The sixth chakra – the seat of concealed wisdom – lies between the eyebrows. It is where the bindi is placed to retain life force energy and strengthen concentration. According to followers of esoteric anotomy the bindi protects the body against demons or bad luck. The chakras are essential wheels of energy that punctuate the body from the base of the spine to the forehead. Practitioners of the metaphysical grape Pinot Noir – believe that this super-mundane variety has its own tantric forcefields. There is a divine power that flows from the landscape and vineyard, through the hand of the winemaker and into the wine. Pinot Noir is philosophy and meditation. It can heal and liberate the senses. For some the rare intertissued robe of Pinot Noir is a mystical obsession.
It seems appropriate that a recent convention of Victorian Pinot Noir winemakers was held in a spa town. It is doubtful – however – if a single soul bothered to bathe or partake in the lightly sulphured mineral waters of Hepburn Springs. “Familiar in his mouth as household words” Clare the Tarrawarra Queen , Dhillon of Bindi, Harrop of Shadowfax, Flamstead of Giants Steps, Mosele of Kooyong, George, the genius of Paradigm, Tractor Martin of ten minutes away and a myriad of other scruffy barefoot happy few assembled and tasted their way through the 2007 vintage – occasionally taking time out to drink Burgundy and other potions of distinction including beer. The workshop clinics – where every winemaker puts up a bottle (or two) for critique - are off-limits to journalists. The discussion wanders everywhere from lighthearted commentary to serious remedial advice. This is an engine room of innovation; full of talent, great people and generosity of spirit. These sessions are all about the improvement of quality, style and a better understanding of regional difference. This must be one of the finest wine shows in the country unfettered by marketing cynicism, the fakery of medals and one-upmanship. The quest for improving the breed and making great Pinot Noir is a life-long and very personal journey.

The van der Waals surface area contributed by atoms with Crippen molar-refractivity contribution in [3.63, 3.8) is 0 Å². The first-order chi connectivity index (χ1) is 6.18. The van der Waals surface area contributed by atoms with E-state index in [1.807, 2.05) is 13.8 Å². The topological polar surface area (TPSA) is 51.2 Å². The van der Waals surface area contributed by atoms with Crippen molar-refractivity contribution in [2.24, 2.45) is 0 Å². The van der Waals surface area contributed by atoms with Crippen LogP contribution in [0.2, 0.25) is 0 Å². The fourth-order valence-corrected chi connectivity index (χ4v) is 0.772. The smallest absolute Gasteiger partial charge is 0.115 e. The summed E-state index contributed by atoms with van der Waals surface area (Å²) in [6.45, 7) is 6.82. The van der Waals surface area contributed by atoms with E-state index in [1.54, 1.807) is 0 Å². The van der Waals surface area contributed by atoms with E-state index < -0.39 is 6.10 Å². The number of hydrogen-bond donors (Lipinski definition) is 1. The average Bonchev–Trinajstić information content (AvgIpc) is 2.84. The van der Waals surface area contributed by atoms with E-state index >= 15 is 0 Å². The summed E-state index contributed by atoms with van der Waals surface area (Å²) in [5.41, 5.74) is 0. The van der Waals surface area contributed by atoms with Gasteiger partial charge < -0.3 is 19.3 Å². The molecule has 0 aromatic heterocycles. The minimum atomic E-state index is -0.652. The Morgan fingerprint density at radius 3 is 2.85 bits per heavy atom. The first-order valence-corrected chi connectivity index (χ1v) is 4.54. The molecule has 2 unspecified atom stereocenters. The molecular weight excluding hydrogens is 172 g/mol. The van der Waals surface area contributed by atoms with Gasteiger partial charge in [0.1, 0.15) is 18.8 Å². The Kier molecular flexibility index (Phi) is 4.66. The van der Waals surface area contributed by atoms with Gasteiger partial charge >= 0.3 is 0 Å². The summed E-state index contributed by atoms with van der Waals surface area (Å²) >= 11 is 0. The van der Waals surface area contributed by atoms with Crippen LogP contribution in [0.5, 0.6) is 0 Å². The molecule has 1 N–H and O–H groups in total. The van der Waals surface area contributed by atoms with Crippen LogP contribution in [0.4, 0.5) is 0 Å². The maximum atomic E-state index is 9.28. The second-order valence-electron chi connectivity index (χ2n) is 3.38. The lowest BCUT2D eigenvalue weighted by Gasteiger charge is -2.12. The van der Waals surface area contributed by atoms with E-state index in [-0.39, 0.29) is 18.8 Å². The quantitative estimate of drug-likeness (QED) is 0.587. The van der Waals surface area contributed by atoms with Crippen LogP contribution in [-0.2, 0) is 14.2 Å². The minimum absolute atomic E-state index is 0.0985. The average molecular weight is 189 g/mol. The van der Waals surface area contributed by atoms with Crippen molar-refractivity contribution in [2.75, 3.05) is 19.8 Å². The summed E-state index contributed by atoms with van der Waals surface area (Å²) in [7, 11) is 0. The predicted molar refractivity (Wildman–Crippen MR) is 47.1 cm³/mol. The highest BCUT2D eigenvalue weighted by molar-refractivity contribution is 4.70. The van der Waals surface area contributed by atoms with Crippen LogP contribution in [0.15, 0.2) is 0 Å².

The elongated, gangly Michael Dhillon has a look reminiscent of a young Elvis Presley. His easy going charm, wit, thoughtfulness and spirit have won him great affection among the Australian fine wine community. Dhillon does not consider himself a winemaker; rather a wine-grower or farmer. He is a man of enlightenment; an eleveur-philosopher. His bailiwick is both the physical and the emotional. He represents a new face of Australian fine winemaking – unconstrained by the straight jacket of conventional wisdom and the blokey narrow-minded forums of mediocrity. As the years go by his Bindi wines have steadily gathered momentum and voice.
The Bindi vineyard is small and located on elevated grazing land on the slopes of Mount Gisborne. The property has been in family hands for 150 years. Dhillon helped his father Bill to plant the original vineyard in 1988. While studying economics at Monash University, he found his calling in wine. Rather than studying for his technical winemaking ticket at wine university, he became a traveling cellar rat. Stuart Anderson – the Bugatti-loving founder of Balgownie – gave Michael Dhillon a rounded vocational start. This highly unusual pilgrim’s progress through the world of small winemaking, great cellars and grand old bottles provided a philosophical foundation. A natural humility (and clear articulated thinking) has taken Michael Dhillon along a new path of enquiry. The move towards biodynamic viticulture is unsurprising. The very name of Bindi suggests a way of thinking that goes away from the mainstream and a desire to capture the positive natural forces of the earth. Michael Dhillon’s reasoning behind going biodynamic is interesting. He outlines five fundamental principles.
“Firstly you have to have a fantastic vineyard site. You have to be honest about what you have. We can’t all own Richebourg. With Pinot Noir its important to be thoughtful about what each vine can yield. I was happy with ½ to 1 tonne/ acre. A few years down the track it has been possible to get a little more”